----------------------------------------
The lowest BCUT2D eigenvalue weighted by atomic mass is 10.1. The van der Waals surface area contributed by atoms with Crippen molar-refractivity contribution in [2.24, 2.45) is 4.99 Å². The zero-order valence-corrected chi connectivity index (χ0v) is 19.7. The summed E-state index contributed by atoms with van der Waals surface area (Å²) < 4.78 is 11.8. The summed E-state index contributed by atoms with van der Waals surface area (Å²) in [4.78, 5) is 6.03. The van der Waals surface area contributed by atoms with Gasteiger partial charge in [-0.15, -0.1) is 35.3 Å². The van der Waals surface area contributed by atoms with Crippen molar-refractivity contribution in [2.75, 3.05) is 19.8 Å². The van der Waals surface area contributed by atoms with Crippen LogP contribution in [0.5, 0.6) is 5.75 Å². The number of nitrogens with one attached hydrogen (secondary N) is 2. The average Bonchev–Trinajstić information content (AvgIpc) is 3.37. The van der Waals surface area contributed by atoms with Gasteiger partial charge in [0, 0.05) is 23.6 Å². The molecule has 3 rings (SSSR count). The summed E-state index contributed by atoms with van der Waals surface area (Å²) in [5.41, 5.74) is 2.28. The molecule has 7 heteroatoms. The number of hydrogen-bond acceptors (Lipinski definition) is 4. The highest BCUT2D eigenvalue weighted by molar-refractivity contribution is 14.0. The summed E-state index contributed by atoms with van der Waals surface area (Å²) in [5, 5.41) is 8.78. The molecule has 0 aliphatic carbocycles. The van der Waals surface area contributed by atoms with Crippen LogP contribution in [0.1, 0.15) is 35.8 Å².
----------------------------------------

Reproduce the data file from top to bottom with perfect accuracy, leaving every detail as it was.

The lowest BCUT2D eigenvalue weighted by atomic mass is 10.1. The van der Waals surface area contributed by atoms with Crippen molar-refractivity contribution in [2.24, 2.45) is 4.99 Å². The zero-order valence-corrected chi connectivity index (χ0v) is 19.7. The summed E-state index contributed by atoms with van der Waals surface area (Å²) < 4.78 is 11.8. The summed E-state index contributed by atoms with van der Waals surface area (Å²) in [4.78, 5) is 6.03. The van der Waals surface area contributed by atoms with Gasteiger partial charge in [-0.15, -0.1) is 35.3 Å². The van der Waals surface area contributed by atoms with Crippen molar-refractivity contribution in [2.75, 3.05) is 19.8 Å². The van der Waals surface area contributed by atoms with Crippen LogP contribution in [0.5, 0.6) is 5.75 Å². The number of nitrogens with one attached hydrogen (secondary N) is 2. The average Bonchev–Trinajstić information content (AvgIpc) is 3.37. The van der Waals surface area contributed by atoms with Gasteiger partial charge in [0, 0.05) is 23.6 Å². The molecule has 3 rings (SSSR count). The summed E-state index contributed by atoms with van der Waals surface area (Å²) in [5.41, 5.74) is 2.28. The molecule has 7 heteroatoms. The number of hydrogen-bond acceptors (Lipinski definition) is 4. The highest BCUT2D eigenvalue weighted by molar-refractivity contribution is 14.0. The summed E-state index contributed by atoms with van der Waals surface area (Å²) in [5, 5.41) is 8.78. The molecule has 0 aliphatic carbocycles. The van der Waals surface area contributed by atoms with Crippen LogP contribution in [0.1, 0.15) is 35.8 Å².